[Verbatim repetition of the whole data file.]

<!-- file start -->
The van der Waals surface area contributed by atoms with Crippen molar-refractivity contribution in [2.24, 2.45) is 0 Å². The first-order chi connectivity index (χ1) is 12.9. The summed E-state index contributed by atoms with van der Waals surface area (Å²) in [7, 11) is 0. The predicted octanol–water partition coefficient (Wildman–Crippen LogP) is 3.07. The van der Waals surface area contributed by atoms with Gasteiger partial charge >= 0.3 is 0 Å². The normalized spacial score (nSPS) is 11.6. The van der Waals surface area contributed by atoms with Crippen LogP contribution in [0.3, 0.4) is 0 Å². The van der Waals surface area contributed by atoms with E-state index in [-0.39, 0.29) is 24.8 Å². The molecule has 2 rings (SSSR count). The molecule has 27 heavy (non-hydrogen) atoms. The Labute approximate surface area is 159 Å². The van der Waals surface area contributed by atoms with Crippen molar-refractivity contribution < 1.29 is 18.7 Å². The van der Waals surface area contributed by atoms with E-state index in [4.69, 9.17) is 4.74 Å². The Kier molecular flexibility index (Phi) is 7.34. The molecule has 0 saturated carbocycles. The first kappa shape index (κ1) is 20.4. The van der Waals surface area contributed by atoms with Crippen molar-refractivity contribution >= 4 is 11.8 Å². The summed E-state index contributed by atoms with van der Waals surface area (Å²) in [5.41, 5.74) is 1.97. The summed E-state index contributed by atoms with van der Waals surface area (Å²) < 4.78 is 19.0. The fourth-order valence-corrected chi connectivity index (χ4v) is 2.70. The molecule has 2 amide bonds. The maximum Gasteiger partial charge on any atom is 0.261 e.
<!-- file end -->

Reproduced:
The van der Waals surface area contributed by atoms with Crippen molar-refractivity contribution in [2.24, 2.45) is 0 Å². The first-order chi connectivity index (χ1) is 12.9. The summed E-state index contributed by atoms with van der Waals surface area (Å²) in [7, 11) is 0. The predicted octanol–water partition coefficient (Wildman–Crippen LogP) is 3.07. The van der Waals surface area contributed by atoms with Gasteiger partial charge >= 0.3 is 0 Å². The normalized spacial score (nSPS) is 11.6. The van der Waals surface area contributed by atoms with Crippen LogP contribution in [0.3, 0.4) is 0 Å². The van der Waals surface area contributed by atoms with E-state index in [-0.39, 0.29) is 24.8 Å². The molecule has 2 rings (SSSR count). The molecule has 27 heavy (non-hydrogen) atoms. The Labute approximate surface area is 159 Å². The van der Waals surface area contributed by atoms with Crippen molar-refractivity contribution < 1.29 is 18.7 Å². The van der Waals surface area contributed by atoms with E-state index in [4.69, 9.17) is 4.74 Å². The Kier molecular flexibility index (Phi) is 7.34. The molecule has 0 saturated carbocycles. The first kappa shape index (κ1) is 20.4. The van der Waals surface area contributed by atoms with Crippen molar-refractivity contribution >= 4 is 11.8 Å². The summed E-state index contributed by atoms with van der Waals surface area (Å²) in [5.41, 5.74) is 1.97. The summed E-state index contributed by atoms with van der Waals surface area (Å²) < 4.78 is 19.0. The fourth-order valence-corrected chi connectivity index (χ4v) is 2.70. The molecule has 2 amide bonds. The maximum Gasteiger partial charge on any atom is 0.261 e.